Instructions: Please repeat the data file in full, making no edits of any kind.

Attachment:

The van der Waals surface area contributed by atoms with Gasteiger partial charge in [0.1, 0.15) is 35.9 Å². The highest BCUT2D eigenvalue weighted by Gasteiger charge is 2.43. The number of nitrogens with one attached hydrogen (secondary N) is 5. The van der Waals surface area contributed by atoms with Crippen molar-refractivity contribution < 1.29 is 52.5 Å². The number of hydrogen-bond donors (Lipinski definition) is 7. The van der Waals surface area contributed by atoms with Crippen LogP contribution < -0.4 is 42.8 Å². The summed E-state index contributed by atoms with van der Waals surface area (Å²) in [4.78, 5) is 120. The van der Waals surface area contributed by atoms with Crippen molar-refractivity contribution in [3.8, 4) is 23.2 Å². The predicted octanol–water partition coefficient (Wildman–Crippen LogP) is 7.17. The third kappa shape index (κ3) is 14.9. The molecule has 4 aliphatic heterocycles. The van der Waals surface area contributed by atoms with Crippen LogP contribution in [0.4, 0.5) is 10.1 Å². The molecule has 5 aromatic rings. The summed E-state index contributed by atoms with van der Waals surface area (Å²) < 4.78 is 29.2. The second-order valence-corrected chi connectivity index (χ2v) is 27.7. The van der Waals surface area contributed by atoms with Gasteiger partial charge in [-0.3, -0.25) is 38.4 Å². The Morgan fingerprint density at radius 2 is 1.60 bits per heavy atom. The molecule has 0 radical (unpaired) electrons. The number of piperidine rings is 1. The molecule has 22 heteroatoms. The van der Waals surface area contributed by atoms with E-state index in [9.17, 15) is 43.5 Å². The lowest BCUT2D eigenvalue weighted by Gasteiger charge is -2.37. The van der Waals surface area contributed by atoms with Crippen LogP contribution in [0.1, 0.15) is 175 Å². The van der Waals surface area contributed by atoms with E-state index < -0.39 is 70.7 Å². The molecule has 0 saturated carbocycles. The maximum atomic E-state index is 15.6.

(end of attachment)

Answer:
The van der Waals surface area contributed by atoms with Gasteiger partial charge in [0.1, 0.15) is 35.9 Å². The highest BCUT2D eigenvalue weighted by Gasteiger charge is 2.43. The number of nitrogens with one attached hydrogen (secondary N) is 5. The van der Waals surface area contributed by atoms with Crippen molar-refractivity contribution < 1.29 is 52.5 Å². The number of hydrogen-bond donors (Lipinski definition) is 7. The van der Waals surface area contributed by atoms with Crippen LogP contribution < -0.4 is 42.8 Å². The summed E-state index contributed by atoms with van der Waals surface area (Å²) in [4.78, 5) is 120. The van der Waals surface area contributed by atoms with Crippen molar-refractivity contribution in [3.8, 4) is 23.2 Å². The predicted octanol–water partition coefficient (Wildman–Crippen LogP) is 7.17. The third kappa shape index (κ3) is 14.9. The molecule has 4 aliphatic heterocycles. The van der Waals surface area contributed by atoms with Crippen LogP contribution in [0.4, 0.5) is 10.1 Å². The molecule has 5 aromatic rings. The summed E-state index contributed by atoms with van der Waals surface area (Å²) < 4.78 is 29.2. The second-order valence-corrected chi connectivity index (χ2v) is 27.7. The van der Waals surface area contributed by atoms with Gasteiger partial charge in [-0.3, -0.25) is 38.4 Å². The Morgan fingerprint density at radius 2 is 1.60 bits per heavy atom. The molecule has 0 radical (unpaired) electrons. The number of piperidine rings is 1. The molecule has 22 heteroatoms. The van der Waals surface area contributed by atoms with E-state index in [9.17, 15) is 43.5 Å². The lowest BCUT2D eigenvalue weighted by Gasteiger charge is -2.37. The van der Waals surface area contributed by atoms with Crippen LogP contribution in [0.1, 0.15) is 175 Å². The van der Waals surface area contributed by atoms with E-state index < -0.39 is 70.7 Å². The molecule has 0 saturated carbocycles. The maximum atomic E-state index is 15.6.